We are articulating the thorny recognition that IR, as we practice, teach, learn, and fund it, is more likely to reinforce domination than to encourage discussion and dissent; despite our very real desires, this is the case no matter how good anyone's intentions are a point to which we will return. What kind of way is this to think about, to 'do,' IR? And, what can and should we do about it?
As two professors of political science located in the US, we have found that it is often difficult to teach, learn, and speak about IR in any other way. We return to our offices after class, wondering whether we offered adequate challenges to, and rethinking of, the usual ways of doing IR.
Fundamentally, we want to make three points which frame our response.
First, we wish to recognize the narrative s that have dominated and hence disciplined the field of IR. In other words, we examine the 'story of IR.
Decentering the Global series 12222
Second, the notion of decentering is more than simply a matter of semantics or an abstract game, more than an opposition to or the flip side of centering. A centered IR erases how we got here, and privileges sovereignty, hierarchy, and certain kinds of power over intersubjectivity, agency, identity, engagement, responsibility, and accountability Agathangelou and Ling, Third, we articulate a set of questions we believe are or should be critical for decentering IR's narratives. We explore what it means for us, as the authors, to join conversations 'at the margins' of IR. In effect, to decenter IR is to start with the possibility of a world that operates and is shaped in ways that are fundamentally different from what we 'know.
Critical IR theories, varied as they may be, generally challenge the world as 'given,' thus tracing and revealing power structures that are accepted as natural and inevitable.
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A significant number of critical IR scholars have argued that IR perpetuates and legitimizes particular 'stories' or narratives, so what follows might be familiar to you. In story of IR as it is told, the fifteenth century heralded the advent of the 'Age of Discovery' or 'Exploration' , when 'the Europeans' hardly, it merits note, a monolithic crowd began to set out principally by water for more distant lands. Generously, as the story unfolds, in return for little more than raw materials and some traded goods, these Christian Europeans brought civilization to the benighted in the disordered, and hence discordant, morass.
The world beyond sometimes just outside, such as Russia, or even within, as with Ireland Europe's still ill-defined borders cried out, the Europeans believed, for the order and rigor they, with the best interests of all human beings at heart, could provide. In this era, states were still in formation, and territorial sovereignty as an organizing principle partly aimed to deal with religious differences and to prevent the intervention of the Pope, Holy Roman Emperor, and various others into the emerging state's internal affairs. But from early on sovereignty and the modern state system were also deployed to mark a difference from and to discipline and control the colonized world Anghie, Whatever violence, atrocities, or oppression occurred during colonialism receive no mention in the story, or pale in comparison to the achievements of industrialization and civilization.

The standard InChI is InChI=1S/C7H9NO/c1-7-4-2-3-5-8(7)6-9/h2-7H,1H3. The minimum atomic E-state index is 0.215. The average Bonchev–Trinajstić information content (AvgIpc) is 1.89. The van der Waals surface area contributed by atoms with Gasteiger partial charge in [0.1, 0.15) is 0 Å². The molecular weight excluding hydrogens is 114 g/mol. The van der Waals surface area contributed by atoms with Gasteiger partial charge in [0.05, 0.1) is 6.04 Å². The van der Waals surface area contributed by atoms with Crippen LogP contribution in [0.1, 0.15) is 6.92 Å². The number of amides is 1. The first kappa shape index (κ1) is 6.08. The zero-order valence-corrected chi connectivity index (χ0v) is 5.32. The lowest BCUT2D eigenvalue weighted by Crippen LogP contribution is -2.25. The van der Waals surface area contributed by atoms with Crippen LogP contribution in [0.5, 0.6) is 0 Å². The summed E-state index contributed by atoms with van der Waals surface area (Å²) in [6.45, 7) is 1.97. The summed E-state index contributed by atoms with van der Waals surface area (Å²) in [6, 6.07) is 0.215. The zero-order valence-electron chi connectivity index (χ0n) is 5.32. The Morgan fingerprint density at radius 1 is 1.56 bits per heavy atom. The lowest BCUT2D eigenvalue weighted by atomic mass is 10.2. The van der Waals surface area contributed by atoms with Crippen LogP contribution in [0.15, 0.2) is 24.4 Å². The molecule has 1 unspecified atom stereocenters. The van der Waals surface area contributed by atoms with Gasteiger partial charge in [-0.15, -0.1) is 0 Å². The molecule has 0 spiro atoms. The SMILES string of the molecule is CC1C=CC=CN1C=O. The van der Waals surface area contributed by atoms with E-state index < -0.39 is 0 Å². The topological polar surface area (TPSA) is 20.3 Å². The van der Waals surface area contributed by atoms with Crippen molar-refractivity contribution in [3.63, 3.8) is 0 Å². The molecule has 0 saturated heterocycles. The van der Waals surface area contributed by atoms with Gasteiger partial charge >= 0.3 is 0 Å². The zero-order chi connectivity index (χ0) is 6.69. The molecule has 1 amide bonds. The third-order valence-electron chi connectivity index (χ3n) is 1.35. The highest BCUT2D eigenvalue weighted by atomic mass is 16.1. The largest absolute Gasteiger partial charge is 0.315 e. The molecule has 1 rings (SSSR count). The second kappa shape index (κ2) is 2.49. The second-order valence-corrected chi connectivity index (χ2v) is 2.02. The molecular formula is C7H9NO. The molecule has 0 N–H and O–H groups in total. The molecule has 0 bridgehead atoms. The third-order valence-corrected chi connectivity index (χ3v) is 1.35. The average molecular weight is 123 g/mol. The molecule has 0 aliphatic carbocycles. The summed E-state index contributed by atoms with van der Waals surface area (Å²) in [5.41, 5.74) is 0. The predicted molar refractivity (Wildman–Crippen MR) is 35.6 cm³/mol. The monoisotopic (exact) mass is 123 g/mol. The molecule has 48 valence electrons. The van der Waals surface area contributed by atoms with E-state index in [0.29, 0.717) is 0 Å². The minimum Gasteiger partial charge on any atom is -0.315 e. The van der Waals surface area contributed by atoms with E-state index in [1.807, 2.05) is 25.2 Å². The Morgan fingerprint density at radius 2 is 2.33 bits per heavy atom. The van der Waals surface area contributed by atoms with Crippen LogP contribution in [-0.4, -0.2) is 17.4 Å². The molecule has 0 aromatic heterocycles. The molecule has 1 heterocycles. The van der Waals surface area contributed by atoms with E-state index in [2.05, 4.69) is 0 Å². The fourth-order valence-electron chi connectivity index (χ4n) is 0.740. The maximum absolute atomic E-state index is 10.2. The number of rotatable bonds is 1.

As Krishna reveals in his examination of encounters between Europe and Africa, Spain and Mexico, and Great Britain and India, IR discourse misrepresents, simplifies, and deeply distorts the importance of these dramatically lopsided interactions. As the story continues, it marks the twentieth century, however specified, by a number of great calamities and innumerable tragedies produced by human actions. Eventually a US protagonist emerged, having 'matured' during its experiences in World War Two, ready to take on Great Britain's abandoned role of hegemon — abandoned, it is worth noting, after defeat and rejection.
This 'great' war apparently deeply shaped the world we live in and profoundly framed and ineluctably structured the rise of a field of study known as International Relations.
Staff Publications: articles and chapters
As decolonization increased the number of sovereign states, the US and its mainly European allies increasingly created and institutionalized regimes of 'global governance,' so as to manage the conflict with and within the so-called developing world. Of course, not all countries and regions decolonized in the same way or at the same pace — we may compare, for example, South America and South Asia, or question whether indigenous peoples experienced decolonization. The post-Soviet and southeastern European states that gained independence in the s present a further challenge, having had different experiences from each other, from decolonized countries, and in relationship to Russia.
The story lets some of us — and only some of us — be storytellers of this story or close iterations and come up with ways to help the rest of the world 'catch up,' even though 'we' know that it really cannot and will not. For too long, this story has bluntly or subtly driven our understanding of 'international,' of 'relations,' and of what constitutes legitimate knowledge worthy of our attention. Others qualify as 'innocent' children, wards, or servants at best, or 'unteachable' barbarians at worst.
All events will be recorded for a soundcloud track and a blurb published for each talk on Alusta!
Alasuutari, Pertti. London: Routledge. Featherstone, Mike. Mignolo, Walter D.
Globalization and the Decolonial Option. Abingdon, UK: Routledge.
Qadir, Ali. Robertson, Roland. Globalization: Social Theory and Global Culture. London: Sage.
Roudometoff, Victor. Glocalization: A Critical Introduction. Skip to content. Decentering the Global series
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